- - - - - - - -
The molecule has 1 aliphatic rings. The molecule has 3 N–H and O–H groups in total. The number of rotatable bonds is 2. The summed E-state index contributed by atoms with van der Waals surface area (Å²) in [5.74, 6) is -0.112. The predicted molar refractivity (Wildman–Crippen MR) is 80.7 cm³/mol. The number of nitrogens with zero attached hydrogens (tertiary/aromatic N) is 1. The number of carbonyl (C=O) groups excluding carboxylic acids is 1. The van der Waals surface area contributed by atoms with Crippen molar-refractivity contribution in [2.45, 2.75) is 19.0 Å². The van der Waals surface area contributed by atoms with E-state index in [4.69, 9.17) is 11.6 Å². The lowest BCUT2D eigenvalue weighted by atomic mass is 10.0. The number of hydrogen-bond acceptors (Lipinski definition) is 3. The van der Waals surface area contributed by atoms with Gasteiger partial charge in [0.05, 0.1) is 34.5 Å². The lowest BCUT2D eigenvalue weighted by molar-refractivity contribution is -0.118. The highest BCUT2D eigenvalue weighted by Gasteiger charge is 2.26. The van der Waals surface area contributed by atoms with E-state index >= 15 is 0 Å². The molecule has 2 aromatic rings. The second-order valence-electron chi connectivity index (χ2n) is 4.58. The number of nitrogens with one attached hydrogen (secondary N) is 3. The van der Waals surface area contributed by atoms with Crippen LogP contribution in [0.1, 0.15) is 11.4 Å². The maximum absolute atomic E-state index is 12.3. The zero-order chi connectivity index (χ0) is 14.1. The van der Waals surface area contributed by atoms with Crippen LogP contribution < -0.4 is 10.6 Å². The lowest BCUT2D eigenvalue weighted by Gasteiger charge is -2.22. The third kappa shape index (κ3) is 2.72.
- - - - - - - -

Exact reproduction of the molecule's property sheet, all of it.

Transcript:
The molecule has 1 aliphatic rings. The molecule has 3 N–H and O–H groups in total. The number of rotatable bonds is 2. The summed E-state index contributed by atoms with van der Waals surface area (Å²) in [5.74, 6) is -0.112. The predicted molar refractivity (Wildman–Crippen MR) is 80.7 cm³/mol. The number of nitrogens with zero attached hydrogens (tertiary/aromatic N) is 1. The number of carbonyl (C=O) groups excluding carboxylic acids is 1. The van der Waals surface area contributed by atoms with Crippen molar-refractivity contribution in [2.45, 2.75) is 19.0 Å². The van der Waals surface area contributed by atoms with E-state index in [4.69, 9.17) is 11.6 Å². The lowest BCUT2D eigenvalue weighted by atomic mass is 10.0. The number of hydrogen-bond acceptors (Lipinski definition) is 3. The van der Waals surface area contributed by atoms with Gasteiger partial charge in [0.05, 0.1) is 34.5 Å². The lowest BCUT2D eigenvalue weighted by molar-refractivity contribution is -0.118. The highest BCUT2D eigenvalue weighted by Gasteiger charge is 2.26. The van der Waals surface area contributed by atoms with E-state index >= 15 is 0 Å². The molecule has 2 aromatic rings. The second-order valence-electron chi connectivity index (χ2n) is 4.58. The number of nitrogens with one attached hydrogen (secondary N) is 3. The van der Waals surface area contributed by atoms with Crippen LogP contribution in [0.1, 0.15) is 11.4 Å². The maximum absolute atomic E-state index is 12.3. The zero-order chi connectivity index (χ0) is 14.1. The van der Waals surface area contributed by atoms with Crippen LogP contribution < -0.4 is 10.6 Å². The lowest BCUT2D eigenvalue weighted by Gasteiger charge is -2.22. The third kappa shape index (κ3) is 2.72.